Still, Joll’s point is an important reminder to historians not to get too caught up in overt and material explanations, as well as to recognize the limits of written evidence when trying to assess the causes of human action. This stance is complementary to the point I made a few weeks ago (“All the Causes We Cannot See,” 120823) about how a focus on human agency blinds us to the physical environment within which people act. Similarly, trying to understand mentality (both individual or cultural) based on what is written, risks being superficial and doesn’t comport with what each of us knows about our own motivations and beliefs.
Historians are on much safer ground sticking to documents and data that are verifiable and can fit neatly into footnotes (although this is hardly insulated from critique and controversy). We’re not trained as psychologists and what commonly passes for psychological analysis and understanding is at least contestable, if not dubious. This is not, therefore, a call for any definitive long-distance diagnostics. It’s hard enough to understand someone with whom you’ve spent decades. Understanding “assumptions” and motivations in someone who grew up in another culture and another era is an order of magnitude more challenging. Many ears ago, I read “In Search of Nixon,” by the MIT History Prof. Bruce Mazlish. It was subtitled “A Psychohistory,” and struck me, even back then as more an experiment than a serious historical effort.
Pop psychology and Freudian knock-offs present further illusions. Did Hitler’s rejection by a Viennese art school spur his rejection of modern art once he was in a position to do something about it? How did the psychosexual insecurities of a certain recent former President affect his position on men with “little hands” or on women and their rights more broadly? How much did prior leaders and thinkers summarily dismiss the potential or ideas of a woman because of their sex?
But, at the same time, we can’t pretend that Joll’s unspoken assumptions don’t matter. There is a smattering of evidence that Kaiser Wilhelm II’s insecurities—both physical deformities and envy of this British cousins (he was Queen Victoria’s eldest Grandson, after all)—contributed to his brash diplomacy and Germany’s early 20C effort to compete with the British Royal Navy for maritime clout.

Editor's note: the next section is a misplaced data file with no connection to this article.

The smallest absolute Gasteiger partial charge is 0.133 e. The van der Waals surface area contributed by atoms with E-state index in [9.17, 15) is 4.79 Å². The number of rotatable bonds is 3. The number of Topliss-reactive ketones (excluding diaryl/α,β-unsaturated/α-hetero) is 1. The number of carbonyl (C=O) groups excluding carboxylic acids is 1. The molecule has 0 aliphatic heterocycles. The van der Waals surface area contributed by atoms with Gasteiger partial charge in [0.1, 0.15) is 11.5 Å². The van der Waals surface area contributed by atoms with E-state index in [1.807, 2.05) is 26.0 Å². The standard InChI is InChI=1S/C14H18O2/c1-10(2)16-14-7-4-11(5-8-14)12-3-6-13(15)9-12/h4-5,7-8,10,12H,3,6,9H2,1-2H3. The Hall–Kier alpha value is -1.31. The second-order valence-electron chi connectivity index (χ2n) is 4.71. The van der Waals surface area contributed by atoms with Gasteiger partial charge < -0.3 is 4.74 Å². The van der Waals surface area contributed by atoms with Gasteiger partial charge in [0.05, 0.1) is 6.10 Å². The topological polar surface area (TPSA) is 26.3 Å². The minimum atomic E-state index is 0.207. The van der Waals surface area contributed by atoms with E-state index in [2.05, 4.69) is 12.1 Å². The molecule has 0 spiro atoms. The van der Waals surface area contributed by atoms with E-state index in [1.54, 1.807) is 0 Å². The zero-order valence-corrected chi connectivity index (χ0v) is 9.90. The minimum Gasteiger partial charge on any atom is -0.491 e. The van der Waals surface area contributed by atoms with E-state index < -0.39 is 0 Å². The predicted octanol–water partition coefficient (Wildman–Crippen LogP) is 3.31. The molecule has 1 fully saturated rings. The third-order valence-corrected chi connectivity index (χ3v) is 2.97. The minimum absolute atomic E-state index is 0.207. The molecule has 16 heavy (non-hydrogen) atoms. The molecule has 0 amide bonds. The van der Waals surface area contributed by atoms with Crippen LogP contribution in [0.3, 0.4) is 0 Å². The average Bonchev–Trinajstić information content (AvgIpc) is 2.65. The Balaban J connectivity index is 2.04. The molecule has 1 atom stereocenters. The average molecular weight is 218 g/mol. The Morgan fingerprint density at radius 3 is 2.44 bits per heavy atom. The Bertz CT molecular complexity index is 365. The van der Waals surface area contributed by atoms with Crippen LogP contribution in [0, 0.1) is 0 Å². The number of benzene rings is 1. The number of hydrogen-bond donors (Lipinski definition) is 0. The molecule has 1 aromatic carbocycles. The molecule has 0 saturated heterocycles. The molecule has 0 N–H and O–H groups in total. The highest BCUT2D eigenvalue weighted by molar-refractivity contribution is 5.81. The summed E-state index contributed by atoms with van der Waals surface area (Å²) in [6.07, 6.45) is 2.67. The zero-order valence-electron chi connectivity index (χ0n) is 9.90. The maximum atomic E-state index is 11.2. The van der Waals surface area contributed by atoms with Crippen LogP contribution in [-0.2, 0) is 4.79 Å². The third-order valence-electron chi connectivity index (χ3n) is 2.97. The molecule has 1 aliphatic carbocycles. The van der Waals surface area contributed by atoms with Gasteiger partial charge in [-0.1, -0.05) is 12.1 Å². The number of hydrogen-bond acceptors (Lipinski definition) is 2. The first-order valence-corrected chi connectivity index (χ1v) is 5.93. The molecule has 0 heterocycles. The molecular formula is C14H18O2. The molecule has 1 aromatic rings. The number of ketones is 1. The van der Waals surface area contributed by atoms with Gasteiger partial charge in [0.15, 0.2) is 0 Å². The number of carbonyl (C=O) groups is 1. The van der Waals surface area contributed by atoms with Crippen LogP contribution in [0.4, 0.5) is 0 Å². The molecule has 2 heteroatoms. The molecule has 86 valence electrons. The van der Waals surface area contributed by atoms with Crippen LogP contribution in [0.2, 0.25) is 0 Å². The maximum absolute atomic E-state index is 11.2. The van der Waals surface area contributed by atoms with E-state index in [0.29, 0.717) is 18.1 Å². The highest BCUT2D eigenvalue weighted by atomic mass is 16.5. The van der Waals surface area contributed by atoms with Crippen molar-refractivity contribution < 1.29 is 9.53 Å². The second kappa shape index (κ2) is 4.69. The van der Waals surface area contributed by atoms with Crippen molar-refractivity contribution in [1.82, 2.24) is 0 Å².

But, overall, a large amount of history is forever beyond the reach of archive/evidence-bound historians. In my own work on diplomatic history, I found correspondence from some far-flung representative back to the imperial capital to be a great repository of various actors’ intent. When, however, the ambassador went back to London and sat down with the Foreign Secretary, their oral conversation was rarely memorialized; so I had to infer/guess what was said. By the end of the 19C, the development of telephonic technology meant that even distant communication could happen orally and without a first-hand record. On the other hand, 20C bureaucratic practice has spawned a great volume of memoranda, documenting oral conversations and “water-cooler” chatter/decision-making. More recently, private instant messaging is designed to evaporate long before any historian could get their hands on it. “Private” correspondence and even personal diaries might be more candid, but even these are written with the expectation/fear of subsequent publication. And the more recent hyper-politicization of public discourse has increased the distance between what leaders say and what they mean, much less why they mean what they (don’t) say.
Regular readers of these commentaries have seen plenty of reasons to be wary of “History.” The “stories we choose to tell about the past” are selective, skewed, and incomplete. It’s both hard and fun to try to figure out “what actually happened.” We may fill in some gaps, come up with new analytical frameworks, and puncture old mythologies, but it’s good to recall how little we actually know.